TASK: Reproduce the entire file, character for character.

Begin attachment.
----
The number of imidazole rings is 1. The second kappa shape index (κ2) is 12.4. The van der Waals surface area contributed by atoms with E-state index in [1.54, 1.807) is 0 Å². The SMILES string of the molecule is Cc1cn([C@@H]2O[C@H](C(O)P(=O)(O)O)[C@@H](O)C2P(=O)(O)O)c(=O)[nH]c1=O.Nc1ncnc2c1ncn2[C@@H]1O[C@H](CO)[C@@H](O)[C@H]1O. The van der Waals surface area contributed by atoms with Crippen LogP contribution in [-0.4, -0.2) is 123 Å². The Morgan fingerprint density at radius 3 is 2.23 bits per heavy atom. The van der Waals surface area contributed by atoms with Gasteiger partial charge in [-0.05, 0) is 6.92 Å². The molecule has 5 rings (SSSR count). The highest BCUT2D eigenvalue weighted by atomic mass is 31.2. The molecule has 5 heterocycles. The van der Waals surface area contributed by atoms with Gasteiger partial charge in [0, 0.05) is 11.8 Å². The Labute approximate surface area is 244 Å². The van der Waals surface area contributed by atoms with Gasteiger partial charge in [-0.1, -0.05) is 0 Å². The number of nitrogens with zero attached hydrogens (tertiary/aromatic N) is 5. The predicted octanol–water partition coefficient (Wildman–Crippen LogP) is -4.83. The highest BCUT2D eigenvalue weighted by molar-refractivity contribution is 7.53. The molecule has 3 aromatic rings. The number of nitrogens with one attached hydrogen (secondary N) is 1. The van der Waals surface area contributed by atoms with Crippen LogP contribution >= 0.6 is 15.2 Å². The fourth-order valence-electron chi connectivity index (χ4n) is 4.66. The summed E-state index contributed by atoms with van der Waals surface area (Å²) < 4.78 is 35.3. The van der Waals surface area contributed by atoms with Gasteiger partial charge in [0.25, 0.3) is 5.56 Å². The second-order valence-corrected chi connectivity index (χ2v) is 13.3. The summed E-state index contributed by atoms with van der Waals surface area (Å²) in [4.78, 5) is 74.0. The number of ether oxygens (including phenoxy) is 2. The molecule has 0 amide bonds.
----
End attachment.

The number of imidazole rings is 1. The second kappa shape index (κ2) is 12.4. The van der Waals surface area contributed by atoms with E-state index in [1.54, 1.807) is 0 Å². The SMILES string of the molecule is Cc1cn([C@@H]2O[C@H](C(O)P(=O)(O)O)[C@@H](O)C2P(=O)(O)O)c(=O)[nH]c1=O.Nc1ncnc2c1ncn2[C@@H]1O[C@H](CO)[C@@H](O)[C@H]1O. The van der Waals surface area contributed by atoms with Crippen LogP contribution in [-0.4, -0.2) is 123 Å². The Morgan fingerprint density at radius 3 is 2.23 bits per heavy atom. The van der Waals surface area contributed by atoms with Gasteiger partial charge in [-0.05, 0) is 6.92 Å². The molecule has 5 rings (SSSR count). The highest BCUT2D eigenvalue weighted by atomic mass is 31.2. The molecule has 5 heterocycles. The van der Waals surface area contributed by atoms with Gasteiger partial charge in [0, 0.05) is 11.8 Å². The Labute approximate surface area is 244 Å². The van der Waals surface area contributed by atoms with Gasteiger partial charge in [-0.1, -0.05) is 0 Å². The number of nitrogens with zero attached hydrogens (tertiary/aromatic N) is 5. The predicted octanol–water partition coefficient (Wildman–Crippen LogP) is -4.83. The highest BCUT2D eigenvalue weighted by molar-refractivity contribution is 7.53. The molecule has 3 aromatic rings. The number of nitrogens with one attached hydrogen (secondary N) is 1. The van der Waals surface area contributed by atoms with Crippen LogP contribution >= 0.6 is 15.2 Å². The fourth-order valence-electron chi connectivity index (χ4n) is 4.66. The summed E-state index contributed by atoms with van der Waals surface area (Å²) < 4.78 is 35.3. The van der Waals surface area contributed by atoms with Gasteiger partial charge in [0.25, 0.3) is 5.56 Å². The second-order valence-corrected chi connectivity index (χ2v) is 13.3. The summed E-state index contributed by atoms with van der Waals surface area (Å²) in [4.78, 5) is 74.0. The number of ether oxygens (including phenoxy) is 2. The molecule has 0 amide bonds.